This is where Raining Cats and Dogs (now Crate  Escape too)  comes into my story.

My moms had been noticing this small, cute pet store with a very small doggy daycare that was coming to our neighborhood. They wished that they had a dog that they could send there. They watched through the windows as the walls were built, they saw the place getting painted, etc. AND THEN…. I started living with them some of the time! My moms both work very hard, and they needed a place for me to go during the day that would be safe and fun. So they met Stephanie and Bradley, and a beautiful friendship was formed! Pretty much as soon as Raining Cats and Dogs was ready to open, I was ready to hang out there. I am pretty sure I was one of the very
first “customers” (really, I think of myself as a part of the family), and they call me one of the “originals”.

Well, after a few years of going back and forth between my Pop’s house and my moms’ house, my Pop took his daughters on a long trip to Ireland, and I lived with my moms for that whole time. When my Pop came home from his trip, my moms just never gave me back to him!! Really, I think they all talked like people do and they decided that it was better for me to live with my moms full time, but my Pop comes to see me and I am always very happy when he comes over.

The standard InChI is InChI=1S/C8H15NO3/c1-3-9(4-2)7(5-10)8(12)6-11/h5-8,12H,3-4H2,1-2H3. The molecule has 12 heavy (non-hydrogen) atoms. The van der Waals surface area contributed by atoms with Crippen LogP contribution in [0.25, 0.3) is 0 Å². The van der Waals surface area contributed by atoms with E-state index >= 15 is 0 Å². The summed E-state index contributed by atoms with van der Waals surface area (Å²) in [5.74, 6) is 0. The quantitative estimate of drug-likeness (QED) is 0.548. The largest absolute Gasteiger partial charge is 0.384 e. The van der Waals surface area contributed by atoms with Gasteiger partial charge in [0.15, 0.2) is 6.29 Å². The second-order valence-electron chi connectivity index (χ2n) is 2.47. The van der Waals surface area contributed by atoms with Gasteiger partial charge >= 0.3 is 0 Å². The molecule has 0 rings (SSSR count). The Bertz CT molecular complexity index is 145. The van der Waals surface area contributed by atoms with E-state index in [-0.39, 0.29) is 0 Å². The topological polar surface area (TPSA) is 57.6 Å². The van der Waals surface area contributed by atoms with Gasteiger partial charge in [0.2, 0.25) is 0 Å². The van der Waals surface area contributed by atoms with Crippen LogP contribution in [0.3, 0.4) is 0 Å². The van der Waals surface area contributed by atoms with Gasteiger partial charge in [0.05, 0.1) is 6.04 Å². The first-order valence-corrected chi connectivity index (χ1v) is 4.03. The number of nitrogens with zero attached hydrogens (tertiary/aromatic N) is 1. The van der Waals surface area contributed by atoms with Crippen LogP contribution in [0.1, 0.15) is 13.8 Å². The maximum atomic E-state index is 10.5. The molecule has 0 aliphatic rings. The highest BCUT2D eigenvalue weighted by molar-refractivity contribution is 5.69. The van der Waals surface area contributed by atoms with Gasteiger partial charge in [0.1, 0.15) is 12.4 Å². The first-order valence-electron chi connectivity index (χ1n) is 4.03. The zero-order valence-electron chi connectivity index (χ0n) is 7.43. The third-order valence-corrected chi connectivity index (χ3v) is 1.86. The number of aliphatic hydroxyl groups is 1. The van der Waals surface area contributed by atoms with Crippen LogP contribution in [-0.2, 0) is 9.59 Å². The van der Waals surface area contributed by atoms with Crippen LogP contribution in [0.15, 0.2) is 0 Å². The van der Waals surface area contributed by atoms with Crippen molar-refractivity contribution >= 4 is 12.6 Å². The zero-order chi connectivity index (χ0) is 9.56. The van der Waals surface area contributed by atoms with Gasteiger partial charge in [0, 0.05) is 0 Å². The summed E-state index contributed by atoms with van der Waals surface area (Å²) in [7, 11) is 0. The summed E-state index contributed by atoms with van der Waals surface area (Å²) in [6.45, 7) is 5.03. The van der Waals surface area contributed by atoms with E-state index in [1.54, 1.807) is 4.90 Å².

From the minute I started going to Raining Cats and Dogs (even though I never saw any cats there, so maybe that’s why they changed their name), I LOVED it. Every person I have ever met there has been really nice and really fun. They have so many dogs to get to know and they seem to know what makes each one of us happy and comfortable. All of my doggie friends there are great too. I guess you could say I really grew up there, and everyone who has worked there has helped to raise me and has helped me to become the really sweet and happy dog that everyone says
that I am. In fact, no one can ever believe that I am 10 years old. When people see me they always ask one of my moms, “How old is your puppy?”. I think that is because going to Crate all my life has kept me young!! I get lots of exercise, learn how to get along with all different kinds of people and dogs, and learn how to be independent and have fun even when I am not with my family, who I love the best of family at all.